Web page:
I have been studying the geometry of special relativity through the Minkowski diagrams. I wanted to derive the figure shown in an article by using simple change of basis methods using the Lorentz transformation $\mathbf{x}'=\Lambda \mathbf{x}$ for observer $S'$ moving at speed $v$ relative to $S$ (in one dimension),

enter image description here

$$ \begin{pmatrix} ct' \\ x' \end{pmatrix} = \begin{pmatrix} \gamma_v & -\beta \gamma_v \\ -\beta \gamma_v & \gamma_v\end{pmatrix} \begin{pmatrix} ct \\ x \end{pmatrix} $$

I wanted to define the basis vectors in $S$ to be the Euclidean basis vectors $$ \mathbf{s}_t = \mathbf{s}_0 = (0,1) \; \text{and} \; \mathbf{s}_x = \mathbf{s}_1 = (1,0) $$

But under the transformation, $$\mathbf{s}'_0=\Lambda \mathbf{s}_0 = (-\beta\gamma_v,\gamma_v) $$ $$\mathbf{s}'_1=\Lambda \mathbf{s}_1 = (\gamma_v,-\beta\gamma_v)$$

This basis has the same angle $\alpha$ between the two axes as given in the figure, namely $\tan \alpha = \beta$. However, this transformation would make the $S'$ basis have axes that are at an obtuse angle relative to the $S$ basis, whereas most Minkowski diagrams I've seen have $S'$ axes within the $S$ axes at an acute angle. Am I doing something wrong here? Thanks.


Compare the matrix of pure rotation:

\begin{pmatrix} \cos \theta & -\sin \theta \\ \sin \theta & \cos \theta \\ \end{pmatrix}

which rotates both axes anti-clockwise by $\theta$.


$$\Lambda=\sqrt{\sec 2\alpha} \begin{pmatrix} \cos \alpha & -\sin \alpha \\ -\sin \alpha & \cos \alpha \\ \end{pmatrix} $$

which rotates the $x$-axis anti-clockwise by $\alpha$ whereas the $y$-axis clockwise by $\alpha$.

Further points to be noticed:

  • $0\le \alpha < 45^{\circ}$

  • $(x',ct')=\sqrt{\cos 2\alpha}(1,0) \iff (x,ct)=(\cos \alpha, \sin \alpha)$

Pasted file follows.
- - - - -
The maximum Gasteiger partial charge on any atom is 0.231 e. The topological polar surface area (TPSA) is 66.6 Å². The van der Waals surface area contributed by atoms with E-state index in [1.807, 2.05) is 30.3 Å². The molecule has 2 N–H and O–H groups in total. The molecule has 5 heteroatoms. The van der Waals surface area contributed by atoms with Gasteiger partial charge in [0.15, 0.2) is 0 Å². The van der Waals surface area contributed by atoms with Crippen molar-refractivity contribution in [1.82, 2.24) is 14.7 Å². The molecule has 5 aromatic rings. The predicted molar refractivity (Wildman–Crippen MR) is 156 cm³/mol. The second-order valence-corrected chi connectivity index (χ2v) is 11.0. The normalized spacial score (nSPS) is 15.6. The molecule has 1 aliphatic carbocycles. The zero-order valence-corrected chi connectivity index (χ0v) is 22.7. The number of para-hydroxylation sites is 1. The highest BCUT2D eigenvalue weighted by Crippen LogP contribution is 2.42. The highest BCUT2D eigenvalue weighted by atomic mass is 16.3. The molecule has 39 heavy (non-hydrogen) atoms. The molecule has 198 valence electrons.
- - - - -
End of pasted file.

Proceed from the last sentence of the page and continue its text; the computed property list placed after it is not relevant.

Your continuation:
• $(x',ct')=\sqrt{\cos 2\alpha}(0,1) \iff (x,ct)=(\sin \alpha, \cos \alpha)$

  • $\det \Lambda=1$

  • $\Lambda^{-1}=\sqrt{\sec 2\alpha} \begin{pmatrix} \cos \alpha & \sin \alpha \\ \sin \alpha & \cos \alpha \end{pmatrix}$

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  • $\begingroup$ Great answer, thanks. However, the first matrix you have directly takes the Cartesian unit vectors and rotates them counterclockwise, so that using the matrix from a vector x in S to x' in S' we can construct the new basis vectors for the S' coordinate. Here, however, you're starting with the basis vectors in S'. What is the reasoning behind this? $\endgroup$ – ChrisL Aug 30 '18 at 3:52
  • $\begingroup$ Basing on your choice of illustration, $S'$ frame is not orthogonal, so the coordinate grids are parallelograms instead of rectangles. It'll be difficult to convert $(x,y)=(1,0)$ to $(x',y')$, etc. Alternatively, we may use the eigenvectors of the Lorentz matrix, which are $x'+ct'$ and $x'−ct'$, as the bases. See another question here. $\endgroup$ – Ng Chung Tak Aug 30 '18 at 5:36

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